The next morning was simple: just a final breakfast and then a wait until our turn to disembark. It was a little sad seeing all of our cruise partners scatter away, but hey, we may all get to do this again someday. (Another cruise is almost certainly in the works.)

Video evidence: I haven't seen any significant footage of the quiz show up yet: people seem to be uploading mostly in order. However, it looks like at least one person has uploaded the full request show: here's the first part (which is actually entirely Paul and Storm doing administrative stuff), but it should lead directly into later bits with actual music.

Finally, John Roderick singing "The Commander Thinks Aloud", a tribute to the astronauts who died when the space shuttle Columbia broke up on reentry. I'm tempted to embed the relevant segment of the full concert recording, since it's a bit higher quality and includes John Roderick's introduction to the song, but for now I'll stick with the music:
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Wednesday, January 12th, 2011 09:55 pm
When I first mentioned that Kim and I were going on Jonathan Coulton's Caribbean cruise, [livejournal.com profile] ukelele said "Blog or die, of course." We didn't have internet on the cruise (we were members of the Wifi Temperance Brigade), and work's been insane since we got back. But I think I've caught my breath enough to start posting brief summaries on a 10-day delay. Alas, I'd planned to take lots of pictures, but our digital camera failed the first morning and only worked sporadically later on. (I'm pretty sure these ~3000 Flickr photos are publicly viewable, though.) Despite that, it was a fantastic trip in almost every way. So on to Day 1!

Sunday, Jan. 2:
Kim and I got to Fort Lauderdale, Florida Saturday night. Sunday morning, we recognized some fellow "Sea Monkeys" while checking out of the hotel (easy enough: he had an Aperture Science T-shirt and she was wearing a USB necklace). We took the shuttle to the Holland America port together. We boarded the ms Eurodam and settled into our cabin (with its ocean view... through a lifeboat). At lunch, we played "spot the nerds": our ~380 nerds were hidden among thousands of senior citizens and vacationing families, but some of them surprised us. We registered and got our name badges and bags of goodies while admiring the geeky shirts of the people around us.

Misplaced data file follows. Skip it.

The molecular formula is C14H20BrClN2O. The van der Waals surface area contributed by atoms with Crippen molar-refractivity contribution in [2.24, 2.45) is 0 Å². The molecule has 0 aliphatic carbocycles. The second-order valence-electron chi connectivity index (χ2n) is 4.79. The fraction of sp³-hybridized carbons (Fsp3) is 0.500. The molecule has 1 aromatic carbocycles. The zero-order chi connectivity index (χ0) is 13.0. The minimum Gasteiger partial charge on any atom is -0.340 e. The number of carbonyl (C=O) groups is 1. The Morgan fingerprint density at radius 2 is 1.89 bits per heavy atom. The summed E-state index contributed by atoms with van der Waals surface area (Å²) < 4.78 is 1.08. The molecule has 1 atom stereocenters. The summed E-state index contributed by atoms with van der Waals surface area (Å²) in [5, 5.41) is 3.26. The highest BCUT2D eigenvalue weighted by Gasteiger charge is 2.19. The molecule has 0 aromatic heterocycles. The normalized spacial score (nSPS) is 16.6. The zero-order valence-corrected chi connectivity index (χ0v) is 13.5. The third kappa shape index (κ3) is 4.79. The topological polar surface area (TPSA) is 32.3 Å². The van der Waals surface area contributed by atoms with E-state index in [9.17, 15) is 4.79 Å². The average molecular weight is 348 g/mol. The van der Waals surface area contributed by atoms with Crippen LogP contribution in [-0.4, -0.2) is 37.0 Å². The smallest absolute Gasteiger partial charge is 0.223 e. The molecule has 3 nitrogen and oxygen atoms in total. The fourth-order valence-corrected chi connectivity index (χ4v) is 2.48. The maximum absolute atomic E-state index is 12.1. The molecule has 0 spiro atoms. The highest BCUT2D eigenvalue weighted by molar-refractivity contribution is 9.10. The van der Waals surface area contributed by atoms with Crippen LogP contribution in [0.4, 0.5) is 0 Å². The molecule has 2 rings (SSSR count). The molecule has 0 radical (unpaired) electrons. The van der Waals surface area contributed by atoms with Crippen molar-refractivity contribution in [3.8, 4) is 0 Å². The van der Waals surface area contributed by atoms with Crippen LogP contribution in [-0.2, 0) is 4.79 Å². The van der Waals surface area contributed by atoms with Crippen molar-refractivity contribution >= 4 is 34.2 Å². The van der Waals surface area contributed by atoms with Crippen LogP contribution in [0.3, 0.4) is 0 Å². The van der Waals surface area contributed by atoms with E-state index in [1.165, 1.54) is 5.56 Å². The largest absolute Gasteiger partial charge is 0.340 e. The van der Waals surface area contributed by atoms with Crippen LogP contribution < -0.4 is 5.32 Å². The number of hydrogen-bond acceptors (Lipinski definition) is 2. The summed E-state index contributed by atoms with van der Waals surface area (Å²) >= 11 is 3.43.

There was a Sail Away party on the back deck of the ship, where we saw JoCo and Wil Wheaton and other famous people mingling with the crowd. Once we were underway, we headed up to the opening reception for our group. After a few minutes came the first (and most surprising) Moment of Awesome: from across the room, I heard someone exclaim, "It's our Physics professor!" and suddenly two of my advanced E&M students from Claremont were running up to give me a hug (Liana and Phil, both from Pitzer). We chatted and caught up for a while, and then Kim went to change for dinner. I socialized with various people for a few more minutes and then did the same.

Our 8:00 dinner was perfectly pleasant (we shared a table with a couple more or less our age), and after it ended (around 9:30!) Kim went to bed and I went down to the tabletop gaming room for a bit. I jumped into a game of Telestrations: I'd never heard of it before, but it was a delightful cross between Pictionary and telephone. (This example captures the dynamic as the sketchbooks are passed from player to player quite well.) After that, it was time for a late night movie, which wound up being the RiffTrax version of The Happening (these are the guys who did MST3K, and two of them were on the ship). A terrible, terrible movie... so naturally they made it pretty funny. And at last, somewhere past 1am, I finally went to bed.